Singing his way from Scotland
What’s a Scotsman doing in an opera about a Maori chief? It sounds like the introduction to a joke but it’s not.
Tenor Nicky Spence has travelled from Britain to star in Hohepa, a new opera by Wellington composer Jenny Mcleod.
The New Zealand Opera is premiering the piece this week at the International Arts Festival.
Spence is to perform the role of colonial settler Thomas Mason, who befriends Maori chief Hohepa Te Umuroa during the Maori land wars.
‘‘What a way to be educated in things New Zealand,’’ he said.
‘‘It’s not a story that’s told in Scotland. It’s been so fascinating to learn about it.’’
Based in London, Spence trained at the Guildhall School of Music and Drama and the National Opera Studio and has performed all over Europe.
He said New Zealand was a long way to come but it was worth it for the role.
‘‘Of all the offers I had at the time, this was the most interesting.
‘‘ I was the right look and sound for them.
I look British – a little bit overweight, pasty and a bit red in the face. Also, it’s exciting to perform an opera that’s never been performed and it’s wonderful to be working with a living composer.’’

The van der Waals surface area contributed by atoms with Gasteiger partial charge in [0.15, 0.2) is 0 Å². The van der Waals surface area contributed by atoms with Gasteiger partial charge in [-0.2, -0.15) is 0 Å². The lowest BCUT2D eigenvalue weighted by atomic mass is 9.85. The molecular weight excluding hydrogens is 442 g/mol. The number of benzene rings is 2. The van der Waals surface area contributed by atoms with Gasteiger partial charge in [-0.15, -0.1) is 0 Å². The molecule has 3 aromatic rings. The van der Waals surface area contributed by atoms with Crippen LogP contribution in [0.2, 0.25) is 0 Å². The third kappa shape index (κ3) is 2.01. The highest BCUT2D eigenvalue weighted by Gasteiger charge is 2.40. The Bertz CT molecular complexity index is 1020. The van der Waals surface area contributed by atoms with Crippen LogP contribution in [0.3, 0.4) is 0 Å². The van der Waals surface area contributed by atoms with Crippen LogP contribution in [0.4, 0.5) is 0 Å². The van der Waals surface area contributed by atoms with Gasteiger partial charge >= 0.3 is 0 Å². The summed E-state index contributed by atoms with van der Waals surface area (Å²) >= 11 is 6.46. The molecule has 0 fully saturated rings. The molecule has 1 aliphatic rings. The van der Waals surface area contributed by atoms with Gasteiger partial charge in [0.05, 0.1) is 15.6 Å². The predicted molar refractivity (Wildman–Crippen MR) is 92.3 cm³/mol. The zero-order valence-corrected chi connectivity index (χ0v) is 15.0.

Mcleod’s opera is sung in English and Maori, a language Spence had to learn. ‘‘All the vowels are pretty pure, though, so it’s a bit like Scottish.’’
He has also learned a haka, although he does not have to do the haka in the opera.
‘‘I love the rugby and the haka but to see that sort of thing up close, that’s really something special.
‘‘ Jenny’s even composed a white man’s haka.
‘‘It’s quite lofty and cerebral, whereas the Maori haka is much more tribal. There’s a point [in the production] where they are performed at the same time. ‘‘It’s quite something.’’ Born in Dumfriesshire, Scotland, Spence always wanted to become a performer.
‘‘I was always a noisy child and now I get paid for being noisy. What could be better?’’
His first role, as a child, was King Fuzzywug in a school production of The Tinderbox. These days he preferred more challenging pieces, he said.
‘‘It would be amazing to sing Othello one day, if my voice ever gets that big. We’re talking about a lot of years to go to get there.’’
Meanwhile, Spence said he was enjoying working with the New Zealand Opera Company and being in New Zealand.
He had gleaned information about the country from Hayley Westenra, whom he knows well.
‘‘ I’ve toured with Hayley. She’s told me quite a a bit about New Zealand. She said how friendly New Zealand is, and that’s true.’’
Although here for the opera, Spence said he had one other artistic endeavour in his sights.
‘‘I do want to be in The Hobbit movie. I have size 12 feet, so hopefully that will give me a ‘shoe’-in.’’
He is also looking forward to a fishing trip with the cast.
‘‘The cast is going kidnap me, take me fishing somewhere. It’s going to be my only manly activity of the week.’’
Kia ora: Tenor Nicky Spence takes in the sights and sounds of Wellington.